When did restaurant receipts become the “new bully pulpit”?
It’s a question we’ve been asking in light of recent news stories about people using the gratuity line on a check as space for moral judgment instead of 20 percent of the bill after tax. And it’s a question Bill Maher asked as well on his Friday show in a “New Rule” segment that focused on food stamp cuts—which some Republicans have tried to justify with Bible quotes—and what he perceives as a trend of Christians shorting servers.
Maher mentions a “tip” left by a pastor that said, “I give God 10 percent, so why do you get 18?” And then there’s the fake $10 bill that’s left in lieu of a cash tip. On the front, it looks convincingly like hard cash. But the back preaches that some things are worth more than money, “like your eternal salvation that was bought and paid for by Jesus going to the cross.”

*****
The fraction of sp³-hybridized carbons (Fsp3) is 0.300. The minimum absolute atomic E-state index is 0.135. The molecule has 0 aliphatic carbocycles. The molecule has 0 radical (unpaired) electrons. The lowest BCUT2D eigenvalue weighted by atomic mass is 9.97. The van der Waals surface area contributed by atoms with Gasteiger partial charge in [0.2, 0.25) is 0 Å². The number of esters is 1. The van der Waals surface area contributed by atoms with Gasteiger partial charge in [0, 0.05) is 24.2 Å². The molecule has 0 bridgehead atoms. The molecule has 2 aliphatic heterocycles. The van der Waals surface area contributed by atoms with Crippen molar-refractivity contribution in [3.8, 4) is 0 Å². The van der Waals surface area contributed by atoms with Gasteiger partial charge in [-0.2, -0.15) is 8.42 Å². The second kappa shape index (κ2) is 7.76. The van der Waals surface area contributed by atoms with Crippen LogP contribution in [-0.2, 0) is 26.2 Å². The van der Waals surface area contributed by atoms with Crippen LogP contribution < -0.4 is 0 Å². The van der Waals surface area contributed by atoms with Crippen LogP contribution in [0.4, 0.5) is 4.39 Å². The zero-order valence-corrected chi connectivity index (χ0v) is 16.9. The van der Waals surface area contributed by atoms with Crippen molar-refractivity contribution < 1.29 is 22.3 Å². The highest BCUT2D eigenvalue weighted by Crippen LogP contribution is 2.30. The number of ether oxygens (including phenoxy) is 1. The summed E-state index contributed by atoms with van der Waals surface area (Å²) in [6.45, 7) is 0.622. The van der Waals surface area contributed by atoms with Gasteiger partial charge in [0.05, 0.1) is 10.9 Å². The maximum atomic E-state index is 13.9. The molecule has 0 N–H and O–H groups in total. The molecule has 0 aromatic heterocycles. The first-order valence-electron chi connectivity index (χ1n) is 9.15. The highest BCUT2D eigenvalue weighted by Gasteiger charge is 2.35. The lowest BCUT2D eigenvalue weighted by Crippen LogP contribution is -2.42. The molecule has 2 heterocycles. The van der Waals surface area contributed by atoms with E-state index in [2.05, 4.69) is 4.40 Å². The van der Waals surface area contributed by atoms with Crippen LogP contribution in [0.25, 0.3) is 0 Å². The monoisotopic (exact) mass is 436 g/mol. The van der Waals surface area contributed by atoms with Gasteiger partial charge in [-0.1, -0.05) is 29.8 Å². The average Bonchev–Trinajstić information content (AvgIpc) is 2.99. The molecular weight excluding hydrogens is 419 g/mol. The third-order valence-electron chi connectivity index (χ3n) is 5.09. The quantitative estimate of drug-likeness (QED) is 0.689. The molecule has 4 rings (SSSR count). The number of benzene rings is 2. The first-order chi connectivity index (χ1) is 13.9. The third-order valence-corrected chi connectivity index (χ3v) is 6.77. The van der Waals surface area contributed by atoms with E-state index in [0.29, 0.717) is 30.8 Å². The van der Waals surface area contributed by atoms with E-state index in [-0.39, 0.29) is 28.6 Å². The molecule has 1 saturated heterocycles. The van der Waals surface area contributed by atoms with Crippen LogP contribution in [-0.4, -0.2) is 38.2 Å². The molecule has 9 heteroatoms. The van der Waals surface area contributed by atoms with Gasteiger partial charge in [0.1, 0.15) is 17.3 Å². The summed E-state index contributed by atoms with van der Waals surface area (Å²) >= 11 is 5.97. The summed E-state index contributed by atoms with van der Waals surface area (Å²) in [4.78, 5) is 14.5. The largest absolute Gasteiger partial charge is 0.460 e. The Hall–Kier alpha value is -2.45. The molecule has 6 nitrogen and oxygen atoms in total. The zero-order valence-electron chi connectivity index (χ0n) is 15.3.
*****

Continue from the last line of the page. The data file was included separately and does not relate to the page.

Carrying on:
It all sounds to Maher like an excuse for servers to mess with diners' food in lewd ways.
But in actuality? Christians, as a demographic, appear to be reasonably generous with gratuities, leaving an average of 17.3 percent for good service, according to a study published earlier this year by the Journal of Applied Social Psychology.